Nagmad2016 I completely understand how you feel as I’ve been in that same position for years. Even as a child I hated parties and would never go to them and if my parents made me I’d promptly be there for 10 minutes and physically vomit because I felt uneasy being there. We marry the husband as far as I’m concerned NOT the whole family and wider circle of cousins etc. My husband has always been the type along with 3 of his 4 siblings who would go to the opening of an envelope! That includes funerals too. As I’ve got older (64) I’m now of the opinion I spend time with whom I want and not because it’s expected of me to tag along. Before anyone criticises me we all have the right to spend time with who we want doing what we want. I too have health problems and cannot dance due to disability nowadays nor do I drink, so find the parties a complete waste of time and energy which I don’t look forward to going too, they just fill me with dread. Why put yourself in that position? Nowadays as soon as we get an invite and if I don’t want to go I simply tell my husband to go on his own if it’s that important to him, which he’s now happy to do as opposed to dragging me along moaning and having to take me home early “not feeling well”. Of course I go to the ‘important’ events and funerals but not anymore than I feel I have too and it works out ok, he dances and apparently has a good time and I enjoy a night in on my own or go out with a friend for a quiet dinner And catch up. My advice is each to their own, we are not all party animals. One person’s idea of fun and family is not always everybody’s and as the saying goes ‘life’s too short’ to spend it with people who you might be related to through marriages but wouldn’t necessarily be friends with if you hadn’t married him! Why not sit your husband down and tell him and your SIL that you’re sorry but not going to put yourself especially in your current condition through anymore of these parties unless you’re feeling better, not to take it personally and he has your blessing if he wants to go alone.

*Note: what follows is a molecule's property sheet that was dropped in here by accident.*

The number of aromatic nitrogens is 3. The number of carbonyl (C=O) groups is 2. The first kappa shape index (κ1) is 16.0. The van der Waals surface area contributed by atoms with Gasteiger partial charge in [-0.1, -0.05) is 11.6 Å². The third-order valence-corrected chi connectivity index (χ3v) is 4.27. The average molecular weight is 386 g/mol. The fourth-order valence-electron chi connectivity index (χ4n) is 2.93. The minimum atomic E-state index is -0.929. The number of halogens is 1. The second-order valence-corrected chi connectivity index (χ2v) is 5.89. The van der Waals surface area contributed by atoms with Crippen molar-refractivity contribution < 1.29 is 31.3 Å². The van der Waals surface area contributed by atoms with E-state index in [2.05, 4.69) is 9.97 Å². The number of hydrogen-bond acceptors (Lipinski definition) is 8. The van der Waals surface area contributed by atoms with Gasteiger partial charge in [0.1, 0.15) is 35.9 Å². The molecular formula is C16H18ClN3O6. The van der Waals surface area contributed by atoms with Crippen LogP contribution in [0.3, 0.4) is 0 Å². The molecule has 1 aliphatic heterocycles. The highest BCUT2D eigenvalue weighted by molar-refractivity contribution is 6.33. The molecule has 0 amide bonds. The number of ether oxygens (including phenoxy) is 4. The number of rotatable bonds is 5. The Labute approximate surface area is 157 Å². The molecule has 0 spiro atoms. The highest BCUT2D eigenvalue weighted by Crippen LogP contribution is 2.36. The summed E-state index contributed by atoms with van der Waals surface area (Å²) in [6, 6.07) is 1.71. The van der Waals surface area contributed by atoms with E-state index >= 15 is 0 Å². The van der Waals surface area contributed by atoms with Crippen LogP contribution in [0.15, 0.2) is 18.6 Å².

Gingergirl Wed 05-Aug-20 11:15:06

I think this is part of life whatever age you are but no, I don’t think you’re obliged to go to everything you’re invited to and family occasions are often stressful in comparison to being with friends (who after all, we actually choose). Why not go to a few but not all. Maybe your husband can go to a few on his own and you could just ‘not be able to make it’. Sometimes, you could politely turn down the invitation, and sometimes you could go, at least for a little while. It doesn’t matter what opinion the relatives are able to make your own decisions but even though I know how awful it can be, I think perhaps it might be good to go to a few events.

lovebeigecardigans1955 Wed 05-Aug-20 11:19:04

The difficulty may be that if you tell SIL that you feel anxious she'll just dismiss it with, "Oh don't worry, you'll be all right," as she can't see inside your head and feel your worry.

As has been mentioned I think it best to say that you'll go if you feel up to it but not to expect you. Then on the appointed day exaggerate your symptoms to DH and insist on staying put. It sounds like DH isn't listening and needs a strong talking to as well.

Maggiemaybe Wed 05-Aug-20 11:22:25

Why not take a deep breath, come (half) clean, thank them for thinking of you over the years but explain that you no longer enjoy loud gatherings for the medical reasons you’ve given? We’ve had honest responses from friends who “don’t do parties” when we’ve invited them and we’ve been glad of their honesty - who would want guests who don’t want to be there?!

If as you say you have nothing in common and find their company tiresome, the feeling is probably mutual and they’ll be relieved that they don’t have to keep involving you.

omega1 Wed 05-Aug-20 11:24:32

My hubby is one of eleven children so there is always so much emphasis on "the family" and get togethers which I hate. I thought I was the only one who fel like this. Reading your post and the comments has been very reassuring that I am not the only one who feels like this so thanks

Joesoap Wed 05-Aug-20 11:29:38

I sympathise with Nagmad 2016, I often go to things with my Husband for the sake of peace in the home, I often say I dont want to go to various things,but then there is a row, so I reluctantly go, and have to admit most times I do enjoy myself,but being forced into anything is not pleasant. Dont go because of the vius risk, they will understand I am sure

inishowen Wed 05-Aug-20 11:30:37

Before we had grandchildren we were invited to a kids Halloween party. It was awful for us. We weren't used to the noise and mayhem of little children. Now we have 4 grandchildren i happily go to their parties because I've had time to get used to small children. However a friend of my husbands recently asked us to a barbecue and he has little kids. I really didn't want to go and husband went alone. At 68 I am old enough to say when I don't want to do something. I too have a few health issues.